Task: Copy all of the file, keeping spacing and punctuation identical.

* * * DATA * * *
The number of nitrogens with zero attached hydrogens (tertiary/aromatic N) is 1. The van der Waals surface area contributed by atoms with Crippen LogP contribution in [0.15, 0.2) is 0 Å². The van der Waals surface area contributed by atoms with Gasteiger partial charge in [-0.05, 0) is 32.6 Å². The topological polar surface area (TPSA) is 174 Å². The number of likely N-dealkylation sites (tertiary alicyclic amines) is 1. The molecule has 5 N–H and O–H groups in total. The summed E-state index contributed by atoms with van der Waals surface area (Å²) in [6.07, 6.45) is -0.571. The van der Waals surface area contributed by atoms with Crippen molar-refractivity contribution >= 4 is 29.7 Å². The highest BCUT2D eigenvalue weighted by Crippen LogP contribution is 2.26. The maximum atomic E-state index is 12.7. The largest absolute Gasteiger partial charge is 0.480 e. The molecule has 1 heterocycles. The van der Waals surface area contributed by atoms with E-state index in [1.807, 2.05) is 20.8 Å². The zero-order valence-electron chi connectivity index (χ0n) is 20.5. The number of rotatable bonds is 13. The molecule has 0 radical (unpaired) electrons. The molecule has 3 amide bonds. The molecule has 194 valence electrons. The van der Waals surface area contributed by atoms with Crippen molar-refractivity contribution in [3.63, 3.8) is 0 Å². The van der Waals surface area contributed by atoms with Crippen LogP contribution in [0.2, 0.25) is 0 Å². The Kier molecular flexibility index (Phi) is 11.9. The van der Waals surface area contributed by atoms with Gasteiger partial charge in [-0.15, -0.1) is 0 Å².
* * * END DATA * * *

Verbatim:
The number of nitrogens with zero attached hydrogens (tertiary/aromatic N) is 1. The van der Waals surface area contributed by atoms with Crippen LogP contribution in [0.15, 0.2) is 0 Å². The van der Waals surface area contributed by atoms with Gasteiger partial charge in [-0.05, 0) is 32.6 Å². The topological polar surface area (TPSA) is 174 Å². The number of likely N-dealkylation sites (tertiary alicyclic amines) is 1. The molecule has 5 N–H and O–H groups in total. The summed E-state index contributed by atoms with van der Waals surface area (Å²) in [6.07, 6.45) is -0.571. The van der Waals surface area contributed by atoms with Crippen molar-refractivity contribution >= 4 is 29.7 Å². The highest BCUT2D eigenvalue weighted by Crippen LogP contribution is 2.26. The maximum atomic E-state index is 12.7. The largest absolute Gasteiger partial charge is 0.480 e. The molecule has 1 heterocycles. The van der Waals surface area contributed by atoms with E-state index in [1.807, 2.05) is 20.8 Å². The zero-order valence-electron chi connectivity index (χ0n) is 20.5. The number of rotatable bonds is 13. The molecule has 0 radical (unpaired) electrons. The molecule has 3 amide bonds. The molecule has 194 valence electrons. The van der Waals surface area contributed by atoms with Crippen molar-refractivity contribution in [3.63, 3.8) is 0 Å². The van der Waals surface area contributed by atoms with Crippen LogP contribution in [0.2, 0.25) is 0 Å². The Kier molecular flexibility index (Phi) is 11.9. The van der Waals surface area contributed by atoms with Gasteiger partial charge in [-0.15, -0.1) is 0 Å².